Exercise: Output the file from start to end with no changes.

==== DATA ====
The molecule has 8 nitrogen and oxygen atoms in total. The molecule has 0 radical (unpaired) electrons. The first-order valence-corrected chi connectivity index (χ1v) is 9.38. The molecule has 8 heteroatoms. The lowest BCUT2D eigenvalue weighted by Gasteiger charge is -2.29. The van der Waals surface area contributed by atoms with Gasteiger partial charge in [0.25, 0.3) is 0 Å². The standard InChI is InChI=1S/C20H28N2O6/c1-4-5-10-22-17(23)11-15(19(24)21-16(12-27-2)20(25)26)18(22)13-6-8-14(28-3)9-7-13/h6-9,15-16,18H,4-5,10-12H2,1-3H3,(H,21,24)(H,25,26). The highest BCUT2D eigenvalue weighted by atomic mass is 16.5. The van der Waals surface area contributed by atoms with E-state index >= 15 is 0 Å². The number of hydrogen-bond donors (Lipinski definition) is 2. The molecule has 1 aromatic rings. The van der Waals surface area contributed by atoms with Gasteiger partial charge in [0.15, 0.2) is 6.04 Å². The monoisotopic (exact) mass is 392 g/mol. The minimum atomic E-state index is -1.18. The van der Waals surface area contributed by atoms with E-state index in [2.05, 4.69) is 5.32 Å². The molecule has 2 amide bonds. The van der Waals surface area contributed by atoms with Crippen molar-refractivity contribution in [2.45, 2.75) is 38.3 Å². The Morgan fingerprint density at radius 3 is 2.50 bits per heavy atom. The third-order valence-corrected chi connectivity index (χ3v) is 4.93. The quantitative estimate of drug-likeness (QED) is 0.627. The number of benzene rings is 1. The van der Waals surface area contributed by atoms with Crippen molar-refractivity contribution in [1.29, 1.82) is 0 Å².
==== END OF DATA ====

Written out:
The molecule has 8 nitrogen and oxygen atoms in total. The molecule has 0 radical (unpaired) electrons. The first-order valence-corrected chi connectivity index (χ1v) is 9.38. The molecule has 8 heteroatoms. The lowest BCUT2D eigenvalue weighted by Gasteiger charge is -2.29. The van der Waals surface area contributed by atoms with Gasteiger partial charge in [0.25, 0.3) is 0 Å². The standard InChI is InChI=1S/C20H28N2O6/c1-4-5-10-22-17(23)11-15(19(24)21-16(12-27-2)20(25)26)18(22)13-6-8-14(28-3)9-7-13/h6-9,15-16,18H,4-5,10-12H2,1-3H3,(H,21,24)(H,25,26). The highest BCUT2D eigenvalue weighted by atomic mass is 16.5. The van der Waals surface area contributed by atoms with E-state index >= 15 is 0 Å². The number of hydrogen-bond donors (Lipinski definition) is 2. The molecule has 1 aromatic rings. The van der Waals surface area contributed by atoms with Gasteiger partial charge in [0.15, 0.2) is 6.04 Å². The monoisotopic (exact) mass is 392 g/mol. The minimum atomic E-state index is -1.18. The van der Waals surface area contributed by atoms with E-state index in [2.05, 4.69) is 5.32 Å². The molecule has 2 amide bonds. The van der Waals surface area contributed by atoms with Crippen molar-refractivity contribution in [2.45, 2.75) is 38.3 Å². The Morgan fingerprint density at radius 3 is 2.50 bits per heavy atom. The third-order valence-corrected chi connectivity index (χ3v) is 4.93. The quantitative estimate of drug-likeness (QED) is 0.627. The number of benzene rings is 1. The van der Waals surface area contributed by atoms with Crippen molar-refractivity contribution in [1.29, 1.82) is 0 Å².